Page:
Goose Calling Issues - The HuntingPA.com Outdoor Community
 
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post #1 of 9 (permalink) Old 01-10-2018, 04:15 PM Thread Starter
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Goose Calling Issues

I'm new to waterfowl hunting. I'm having trouble with my goose calling. I've been practicing and watching instructional videos on You Tube. Sometimes it sounds good, other times bad. It often seems like I run out of air and if I push less air through the call I get either weird sounds or no sound. Are short goose calls easier to blow than a flute type? I have a Buck Gardner Canada Hammer II, a Buck Gardner Gander Hammer, and a Zink Power Clucker. Are there single and double reed goose calls like there are duck calls? Are single or double reed calls easier to blow? Any advice would be appreciated, thanks.

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post #2 of 9 (permalink) Old 01-11-2018, 05:43 AM
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Calling

Check out this series of you tube videos by Field Proven. You can go to the step your having problems with. Keep at it you will get it.


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post #3 of 9 (permalink) Old 01-11-2018, 01:17 PM Thread Starter
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Calling Problems

Thanks lockedup!! I really appreciate it. I've watched some on You Tube but hadn't found that series yet. Looking forward to watching it.

Steve

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post #4 of 9 (permalink) Old 01-11-2018, 01:57 PM
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Are short goose calls easier to blow than a flute type? Not really. You get more range from a short reed.

I have a Buck Gardner Canada Hammer II, a Buck Gardner Gander Hammer, and a Zink Power Clucker. Are there single and double reed goose calls like there are duck calls? Ive never seen a double reed goose call

Are single or double reed calls easier to blow? IMO they are about the same for duck calls. I prefer single.

The PC is a very beginner friendly call. Mastering back pressure for any short reed will be the biggest challenge. It takes practice. Each call has its own qwerks. As an aside, if you have spent any time listening to geese, they make some really weird sounds. I wouldnt get to hung up on your calling prowess. You will be much better served to spend your time scouting for the right field.

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post #5 of 9 (permalink) Old 01-11-2018, 02:39 PM Thread Starter
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Goose Calling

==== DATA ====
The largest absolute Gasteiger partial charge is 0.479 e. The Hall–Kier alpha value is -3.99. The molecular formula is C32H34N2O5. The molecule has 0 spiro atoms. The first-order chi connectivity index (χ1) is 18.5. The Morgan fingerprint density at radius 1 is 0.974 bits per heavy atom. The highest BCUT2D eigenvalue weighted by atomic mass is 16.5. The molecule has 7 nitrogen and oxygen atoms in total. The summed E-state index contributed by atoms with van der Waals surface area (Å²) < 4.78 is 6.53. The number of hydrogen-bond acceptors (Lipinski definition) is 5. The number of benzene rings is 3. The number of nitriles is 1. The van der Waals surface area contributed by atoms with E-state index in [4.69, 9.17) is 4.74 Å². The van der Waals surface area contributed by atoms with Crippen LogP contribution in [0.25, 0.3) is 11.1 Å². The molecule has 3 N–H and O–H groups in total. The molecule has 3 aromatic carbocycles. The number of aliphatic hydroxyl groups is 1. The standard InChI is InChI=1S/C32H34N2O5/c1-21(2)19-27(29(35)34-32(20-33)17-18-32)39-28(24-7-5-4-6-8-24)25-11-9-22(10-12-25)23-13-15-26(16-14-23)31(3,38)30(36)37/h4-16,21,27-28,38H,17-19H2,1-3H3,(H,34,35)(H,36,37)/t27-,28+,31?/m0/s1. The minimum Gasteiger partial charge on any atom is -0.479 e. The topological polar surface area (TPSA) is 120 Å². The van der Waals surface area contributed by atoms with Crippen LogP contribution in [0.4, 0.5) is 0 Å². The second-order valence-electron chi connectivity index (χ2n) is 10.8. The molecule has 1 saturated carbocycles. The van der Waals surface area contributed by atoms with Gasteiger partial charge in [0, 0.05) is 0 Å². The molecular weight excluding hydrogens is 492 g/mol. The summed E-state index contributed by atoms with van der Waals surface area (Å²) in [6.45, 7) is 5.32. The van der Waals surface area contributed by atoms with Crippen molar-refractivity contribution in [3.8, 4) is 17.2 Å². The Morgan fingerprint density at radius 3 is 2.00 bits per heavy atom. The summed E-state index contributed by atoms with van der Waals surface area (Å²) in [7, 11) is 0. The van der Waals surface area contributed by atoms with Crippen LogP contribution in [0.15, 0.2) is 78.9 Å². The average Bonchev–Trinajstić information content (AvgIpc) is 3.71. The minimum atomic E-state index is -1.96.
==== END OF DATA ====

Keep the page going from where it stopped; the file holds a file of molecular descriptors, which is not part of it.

Thanks Buk Huntir!! I keep your advice in mind.

Steve

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post #6 of 9 (permalink) Old 01-11-2018, 07:11 PM
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Practice is king, but biggest issue some have with calling is, calling when you don't need to. If the birds are coming to your set up, DONT CALL!! all you can do is mess it up. Once they start not looking interested, then call. Read how the birds react, if they like the calling, call more, if they don't, stop calling. Exact same thing goes with flagging. Some days birds love the calling, just a couple clucks the whole way down, sometimes they don't like.

This is all just my experiences, I in no way have geese "figured out". HAhhahah.
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post #7 of 9 (permalink) Old 01-12-2018, 02:43 PM
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another good instructional CD is Bad Grammer by Scott Threinen. You can find some of it on youtube.

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post #8 of 9 (permalink) Old 01-12-2018, 03:39 PM
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If you live where there is a park or pond where geese congregate, take your call and go have a seat somewhere and listen to the geese talking when more birds are coming in to land and try to match the calls. Keep doing it until you get comfortable doing the various calls. It just takes time and the more you do it the better you should get, don't beat yourself up because it doesn't come right away. You can go to places in the summer where geese congregate and listen and practice all summer long til it becomes natural to you..
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post #9 of 9 (permalink) Old 01-12-2018, 07:47 PM
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A great way to practice to get the correct air into the call is to lay flat on your back on the living room floor. This position forces you to use the air from your lungs. It's been three years since I purchased my first short reed goose call. I've spent a lot of hours watching Bad Grammar and Field Hudnall's videos and I've come a long way. I'm by know means a master caller yet, however I've called in a ton of geese this season. Nothing will replace hours of practice time and getting the correct air through the call. Buy a good quality call that you fits your air and stay with that one call until you can produce the cluck, the moan, and the murmur. Every call is a variation/combination of these three notes. Once you've gotten pretty good on the first call you purchased, look for your next call. Not all calls are made the same and some are easier to run than others. My first call was a Field Proven Adrenaline that I bought from Field Hudnall at the Great American Outdoor show in Harrisburg. If you can make it there, go see Field. He's one of the most gracious and nicest fellows you will ever meet and he'll let you try all of his calls in order to find the right one for you.

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